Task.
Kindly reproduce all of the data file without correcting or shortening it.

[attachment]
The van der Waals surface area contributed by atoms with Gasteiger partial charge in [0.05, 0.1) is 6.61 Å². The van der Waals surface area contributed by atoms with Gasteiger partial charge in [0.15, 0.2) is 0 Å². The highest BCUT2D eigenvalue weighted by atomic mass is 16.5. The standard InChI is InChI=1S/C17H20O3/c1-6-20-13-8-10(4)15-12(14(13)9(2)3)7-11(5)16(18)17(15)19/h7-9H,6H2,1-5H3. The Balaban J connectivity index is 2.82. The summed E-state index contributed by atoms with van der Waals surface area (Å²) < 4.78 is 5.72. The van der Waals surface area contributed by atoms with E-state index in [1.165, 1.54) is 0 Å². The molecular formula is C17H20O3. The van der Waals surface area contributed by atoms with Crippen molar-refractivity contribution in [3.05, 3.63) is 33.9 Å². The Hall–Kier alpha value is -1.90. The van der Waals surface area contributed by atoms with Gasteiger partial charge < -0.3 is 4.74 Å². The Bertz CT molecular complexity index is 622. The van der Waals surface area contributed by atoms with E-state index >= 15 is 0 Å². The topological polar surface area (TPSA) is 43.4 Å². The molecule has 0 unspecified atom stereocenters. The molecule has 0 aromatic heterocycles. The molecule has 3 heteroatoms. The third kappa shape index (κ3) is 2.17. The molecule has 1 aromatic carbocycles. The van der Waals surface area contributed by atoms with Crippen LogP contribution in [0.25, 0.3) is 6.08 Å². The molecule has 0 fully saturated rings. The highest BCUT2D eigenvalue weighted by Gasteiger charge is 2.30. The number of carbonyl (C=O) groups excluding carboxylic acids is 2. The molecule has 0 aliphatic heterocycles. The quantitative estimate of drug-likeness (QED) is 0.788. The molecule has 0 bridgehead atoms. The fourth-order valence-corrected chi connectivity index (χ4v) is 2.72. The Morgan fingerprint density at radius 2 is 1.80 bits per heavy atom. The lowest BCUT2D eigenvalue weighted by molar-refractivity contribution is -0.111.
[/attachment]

The van der Waals surface area contributed by atoms with Gasteiger partial charge in [0.05, 0.1) is 6.61 Å². The van der Waals surface area contributed by atoms with Gasteiger partial charge in [0.15, 0.2) is 0 Å². The highest BCUT2D eigenvalue weighted by atomic mass is 16.5. The standard InChI is InChI=1S/C17H20O3/c1-6-20-13-8-10(4)15-12(14(13)9(2)3)7-11(5)16(18)17(15)19/h7-9H,6H2,1-5H3. The Balaban J connectivity index is 2.82. The summed E-state index contributed by atoms with van der Waals surface area (Å²) < 4.78 is 5.72. The van der Waals surface area contributed by atoms with E-state index in [1.165, 1.54) is 0 Å². The molecular formula is C17H20O3. The van der Waals surface area contributed by atoms with Crippen molar-refractivity contribution in [3.05, 3.63) is 33.9 Å². The Hall–Kier alpha value is -1.90. The van der Waals surface area contributed by atoms with Gasteiger partial charge < -0.3 is 4.74 Å². The Bertz CT molecular complexity index is 622. The van der Waals surface area contributed by atoms with E-state index >= 15 is 0 Å². The topological polar surface area (TPSA) is 43.4 Å². The molecule has 0 unspecified atom stereocenters. The molecule has 0 aromatic heterocycles. The molecule has 3 heteroatoms. The third kappa shape index (κ3) is 2.17. The molecule has 1 aromatic carbocycles. The van der Waals surface area contributed by atoms with Crippen LogP contribution in [0.25, 0.3) is 6.08 Å². The molecule has 0 fully saturated rings. The highest BCUT2D eigenvalue weighted by Gasteiger charge is 2.30. The number of carbonyl (C=O) groups excluding carboxylic acids is 2. The molecule has 0 aliphatic heterocycles. The quantitative estimate of drug-likeness (QED) is 0.788. The molecule has 0 bridgehead atoms. The fourth-order valence-corrected chi connectivity index (χ4v) is 2.72. The Morgan fingerprint density at radius 2 is 1.80 bits per heavy atom. The lowest BCUT2D eigenvalue weighted by molar-refractivity contribution is -0.111.